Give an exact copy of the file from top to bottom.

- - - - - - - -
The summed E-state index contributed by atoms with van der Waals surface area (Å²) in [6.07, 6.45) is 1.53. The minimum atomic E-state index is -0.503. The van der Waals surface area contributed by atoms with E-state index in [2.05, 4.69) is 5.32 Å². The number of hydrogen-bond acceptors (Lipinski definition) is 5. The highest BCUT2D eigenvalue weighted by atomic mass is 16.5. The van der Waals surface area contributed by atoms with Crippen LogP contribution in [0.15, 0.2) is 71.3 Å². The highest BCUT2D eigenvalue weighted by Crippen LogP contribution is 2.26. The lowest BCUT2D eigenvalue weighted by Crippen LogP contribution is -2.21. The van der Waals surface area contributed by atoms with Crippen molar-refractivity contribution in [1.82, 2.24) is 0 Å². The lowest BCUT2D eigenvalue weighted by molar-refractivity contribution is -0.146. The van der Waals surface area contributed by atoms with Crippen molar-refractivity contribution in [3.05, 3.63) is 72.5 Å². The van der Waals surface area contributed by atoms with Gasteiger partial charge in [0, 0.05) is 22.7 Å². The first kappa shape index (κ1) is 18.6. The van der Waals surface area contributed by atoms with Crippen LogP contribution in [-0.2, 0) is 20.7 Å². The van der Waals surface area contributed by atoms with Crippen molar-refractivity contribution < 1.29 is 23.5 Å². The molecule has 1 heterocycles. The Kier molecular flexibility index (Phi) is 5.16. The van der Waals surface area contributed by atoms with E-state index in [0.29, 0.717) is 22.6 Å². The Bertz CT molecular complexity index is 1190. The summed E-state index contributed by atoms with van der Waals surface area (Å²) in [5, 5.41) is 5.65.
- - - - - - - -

The summed E-state index contributed by atoms with van der Waals surface area (Å²) in [6.07, 6.45) is 1.53. The minimum atomic E-state index is -0.503. The van der Waals surface area contributed by atoms with E-state index in [2.05, 4.69) is 5.32 Å². The number of hydrogen-bond acceptors (Lipinski definition) is 5. The highest BCUT2D eigenvalue weighted by atomic mass is 16.5. The van der Waals surface area contributed by atoms with Crippen LogP contribution in [0.15, 0.2) is 71.3 Å². The highest BCUT2D eigenvalue weighted by Crippen LogP contribution is 2.26. The lowest BCUT2D eigenvalue weighted by Crippen LogP contribution is -2.21. The van der Waals surface area contributed by atoms with Crippen molar-refractivity contribution in [1.82, 2.24) is 0 Å². The lowest BCUT2D eigenvalue weighted by molar-refractivity contribution is -0.146. The van der Waals surface area contributed by atoms with Crippen molar-refractivity contribution in [3.05, 3.63) is 72.5 Å². The van der Waals surface area contributed by atoms with Gasteiger partial charge in [0, 0.05) is 22.7 Å². The first kappa shape index (κ1) is 18.6. The van der Waals surface area contributed by atoms with Crippen LogP contribution in [-0.2, 0) is 20.7 Å². The van der Waals surface area contributed by atoms with Crippen molar-refractivity contribution < 1.29 is 23.5 Å². The molecule has 1 heterocycles. The Kier molecular flexibility index (Phi) is 5.16. The van der Waals surface area contributed by atoms with E-state index in [0.29, 0.717) is 22.6 Å². The Bertz CT molecular complexity index is 1190. The summed E-state index contributed by atoms with van der Waals surface area (Å²) in [5, 5.41) is 5.65.